1. Windex: Nope. Water beaded and did not run off in a sheet. Glass was laid on a paper towel and it moved all over the place. I had to hold it down or hold it in my hand. Not good. Water did not run off in a sheet; water beaded.
2. Dish soap, liquid type. Nope. Same results with the added annoyance of the glass moving even more in a too large tray. 4x5 glass needs to be in a 4x5 tray that is made for it.
3. Baking Soda. Nope. Scrubbed with a paper towel and a little water the results were just like the first two attempts.
4. Tide powdered detergent that is dermatalogically neutral. This worked pretty well. A brand new sponge was used that is rough on one side; both sides were used underwater in a 4x5 tray. Water ran off in a sheet. Tap water was used. Distilled water would be even better. After it drained a bit, standing up on a paper towel, it beaded. Perhaps it would be good enough with a distilled water rince.
5. Photo Flow: perfect. After a wash in Tide, a dip in a solution of Photo-flo in tap water a smooth sheet of water dried without any beading. Film negatives are given a dip in photo-flo so why not glass?
How will emulsion adhear? That is next, now that I have a working method to start with.
Tuesday, July 21, 2009
My darkroom has been organized; all cameras have been removed and all most everything has been put away. This is a new room but it took on the characteristics of the old room; it became a storrage place, but no more. Only darkroom things are in there now.
Now to clean it with the new shop vacume.
Some room was needed in order to lay out glass on the table top in the darkroom. So, the good enlarger had to be set up first, and cleaned and painted in places; two more older ones still sit on the floor. Half of the table is open now that the nice enlarger is functional. YEA! The shelves over the sink are all filled with scales, soaps, various sized plate tanks etc. and the boxes on the floor cannot be emptied! I’d gone shopping several times for glass cleaning supplies and got everything but one - Lime Away with phosphoric acid? Under the sink, two 8x10 cameras wait to be restored. They got to go somewhere else. Out in the garage would be a good place for a shop to do repairs in, but that table is filled to the rafters - literally - with packing and boxes from purchases. Packing cannot be recycled and will be tossed out this week, opening up that space. There are too many projects and too little of space, and me.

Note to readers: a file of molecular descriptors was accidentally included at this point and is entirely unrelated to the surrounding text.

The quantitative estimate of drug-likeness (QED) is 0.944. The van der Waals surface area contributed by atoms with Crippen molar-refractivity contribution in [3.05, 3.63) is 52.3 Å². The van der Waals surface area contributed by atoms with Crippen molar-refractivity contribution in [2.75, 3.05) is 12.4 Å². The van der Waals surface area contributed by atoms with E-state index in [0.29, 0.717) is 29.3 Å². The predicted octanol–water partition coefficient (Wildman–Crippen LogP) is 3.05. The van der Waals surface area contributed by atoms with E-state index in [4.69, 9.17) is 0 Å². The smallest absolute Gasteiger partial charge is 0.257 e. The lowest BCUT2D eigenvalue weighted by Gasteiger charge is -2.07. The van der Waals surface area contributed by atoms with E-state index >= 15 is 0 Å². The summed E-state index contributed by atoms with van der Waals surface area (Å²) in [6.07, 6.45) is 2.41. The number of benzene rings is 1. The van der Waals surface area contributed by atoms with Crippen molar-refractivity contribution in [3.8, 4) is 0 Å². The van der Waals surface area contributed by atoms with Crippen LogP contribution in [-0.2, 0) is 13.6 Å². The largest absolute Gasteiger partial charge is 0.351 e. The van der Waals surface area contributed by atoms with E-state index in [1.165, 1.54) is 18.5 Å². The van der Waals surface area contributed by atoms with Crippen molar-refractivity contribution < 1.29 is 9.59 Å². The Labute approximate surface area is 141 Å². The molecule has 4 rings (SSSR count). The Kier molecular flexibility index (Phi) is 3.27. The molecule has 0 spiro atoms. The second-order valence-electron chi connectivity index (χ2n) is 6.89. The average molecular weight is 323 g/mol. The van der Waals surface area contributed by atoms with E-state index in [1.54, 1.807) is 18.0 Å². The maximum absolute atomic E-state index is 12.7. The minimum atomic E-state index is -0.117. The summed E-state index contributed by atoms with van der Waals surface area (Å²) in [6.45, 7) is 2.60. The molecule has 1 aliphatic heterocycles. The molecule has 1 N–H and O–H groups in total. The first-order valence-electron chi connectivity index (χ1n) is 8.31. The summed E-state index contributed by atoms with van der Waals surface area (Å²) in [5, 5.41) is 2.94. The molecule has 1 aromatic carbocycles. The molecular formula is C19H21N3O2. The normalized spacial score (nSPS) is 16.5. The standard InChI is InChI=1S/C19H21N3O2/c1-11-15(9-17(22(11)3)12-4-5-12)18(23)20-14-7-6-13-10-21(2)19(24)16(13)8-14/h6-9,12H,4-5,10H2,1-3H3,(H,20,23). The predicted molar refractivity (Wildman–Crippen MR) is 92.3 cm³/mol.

Someone said that a new photographer must select carefully what will be done. My decision to make Ultra Large Format plate photographs came late. As a result there are different sized cameras for repair and lots of plate holders and contact frames and tripods and enlargers and lenses. Those things are in the way. At least I now know what it is I’ll be doing eventually.
Monday, July 13, 2009
Does anyone have some in a drawer somewhere? I am michael at studiocarter dot com
Wednesday, July 8, 2009
Instructions were sought:
The Light Farm has an article by Bill Winkler
Liquid Light has an instruction sheet
alternativephotography dot com has an article on Dry Plate Photography (googled)
The CD book: Dry Plate Photography, by towler 1865, chapter I, Preparing the Plates, 10 pages
They are all different. There is everything from using your finger tips and detergent to grinding and polishing the glass then using sulpheric acid!
Those four sources were all printed out. Now to read them and choose a method.
Tuesday, July 7, 2009
I bought a book from bwpublishing called Dry Plate Photography by Professor Towler 1865. I never knew dry plate photography was that old. The book is on CD.
Some old photo dry plates were cleaned of the emulsion then the sharp edges were sanded with 120 diamond grit. They are MUCH better now.
Those plates were loaded and unloaded in plate holders to practice many times.
My repairs still work on the 4x5 lens while those done by the "professional" do not; the repairs on a 5x7 lens of the same type do not work either. The cylinders need to be polished, that's all. He sent a very bad email to me. Most unpleasant.
Sunday, July 5, 2009
A 4x5 was needed to start making small plates with; the shutter was bad, It was easy enough for me to fix and you can do it, too. Fixing the iris pins is another matter entirely.
Friday, July 3, 2009
The shutter was sent off for repair only to return not fixed enough to stay working, so, I had a go at it and afterwards it now works at all speeds. The blades were reversed and polished.